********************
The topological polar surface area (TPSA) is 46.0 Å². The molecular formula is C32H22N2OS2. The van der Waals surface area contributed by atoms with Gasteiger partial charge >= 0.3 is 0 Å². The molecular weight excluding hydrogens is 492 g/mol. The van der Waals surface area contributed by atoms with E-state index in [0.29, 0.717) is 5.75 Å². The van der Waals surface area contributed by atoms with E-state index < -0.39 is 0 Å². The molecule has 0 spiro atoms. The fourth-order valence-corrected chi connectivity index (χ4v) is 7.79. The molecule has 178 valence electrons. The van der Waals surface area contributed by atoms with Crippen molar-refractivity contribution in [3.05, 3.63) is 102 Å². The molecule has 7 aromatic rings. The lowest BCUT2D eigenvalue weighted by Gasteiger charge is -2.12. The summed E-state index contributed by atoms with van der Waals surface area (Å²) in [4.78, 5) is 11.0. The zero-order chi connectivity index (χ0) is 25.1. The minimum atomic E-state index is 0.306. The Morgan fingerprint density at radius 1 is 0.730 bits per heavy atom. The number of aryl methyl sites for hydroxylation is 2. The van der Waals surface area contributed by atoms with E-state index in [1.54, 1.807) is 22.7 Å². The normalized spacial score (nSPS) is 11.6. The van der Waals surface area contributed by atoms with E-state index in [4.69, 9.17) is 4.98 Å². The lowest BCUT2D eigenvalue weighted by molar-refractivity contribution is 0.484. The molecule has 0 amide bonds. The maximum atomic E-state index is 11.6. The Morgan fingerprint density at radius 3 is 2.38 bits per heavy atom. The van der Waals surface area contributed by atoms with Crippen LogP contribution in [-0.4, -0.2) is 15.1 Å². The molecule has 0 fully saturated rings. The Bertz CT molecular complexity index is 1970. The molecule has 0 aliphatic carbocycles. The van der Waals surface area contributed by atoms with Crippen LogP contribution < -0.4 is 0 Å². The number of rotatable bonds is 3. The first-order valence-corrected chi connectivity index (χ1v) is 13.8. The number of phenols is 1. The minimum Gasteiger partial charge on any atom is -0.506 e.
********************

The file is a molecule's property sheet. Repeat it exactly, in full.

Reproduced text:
The topological polar surface area (TPSA) is 46.0 Å². The molecular formula is C32H22N2OS2. The van der Waals surface area contributed by atoms with Gasteiger partial charge >= 0.3 is 0 Å². The molecular weight excluding hydrogens is 492 g/mol. The van der Waals surface area contributed by atoms with E-state index in [0.29, 0.717) is 5.75 Å². The van der Waals surface area contributed by atoms with E-state index < -0.39 is 0 Å². The molecule has 0 spiro atoms. The fourth-order valence-corrected chi connectivity index (χ4v) is 7.79. The molecule has 178 valence electrons. The van der Waals surface area contributed by atoms with Crippen molar-refractivity contribution in [3.05, 3.63) is 102 Å². The molecule has 7 aromatic rings. The lowest BCUT2D eigenvalue weighted by Gasteiger charge is -2.12. The summed E-state index contributed by atoms with van der Waals surface area (Å²) in [4.78, 5) is 11.0. The zero-order chi connectivity index (χ0) is 25.1. The minimum atomic E-state index is 0.306. The Morgan fingerprint density at radius 1 is 0.730 bits per heavy atom. The number of aryl methyl sites for hydroxylation is 2. The van der Waals surface area contributed by atoms with E-state index in [1.54, 1.807) is 22.7 Å². The normalized spacial score (nSPS) is 11.6. The van der Waals surface area contributed by atoms with E-state index in [4.69, 9.17) is 4.98 Å². The lowest BCUT2D eigenvalue weighted by molar-refractivity contribution is 0.484. The molecule has 0 amide bonds. The maximum atomic E-state index is 11.6. The Morgan fingerprint density at radius 3 is 2.38 bits per heavy atom. The van der Waals surface area contributed by atoms with Crippen LogP contribution in [-0.4, -0.2) is 15.1 Å². The molecule has 0 fully saturated rings. The Bertz CT molecular complexity index is 1970. The molecule has 0 aliphatic carbocycles. The van der Waals surface area contributed by atoms with Crippen LogP contribution < -0.4 is 0 Å². The number of rotatable bonds is 3. The first-order valence-corrected chi connectivity index (χ1v) is 13.8. The number of phenols is 1. The minimum Gasteiger partial charge on any atom is -0.506 e.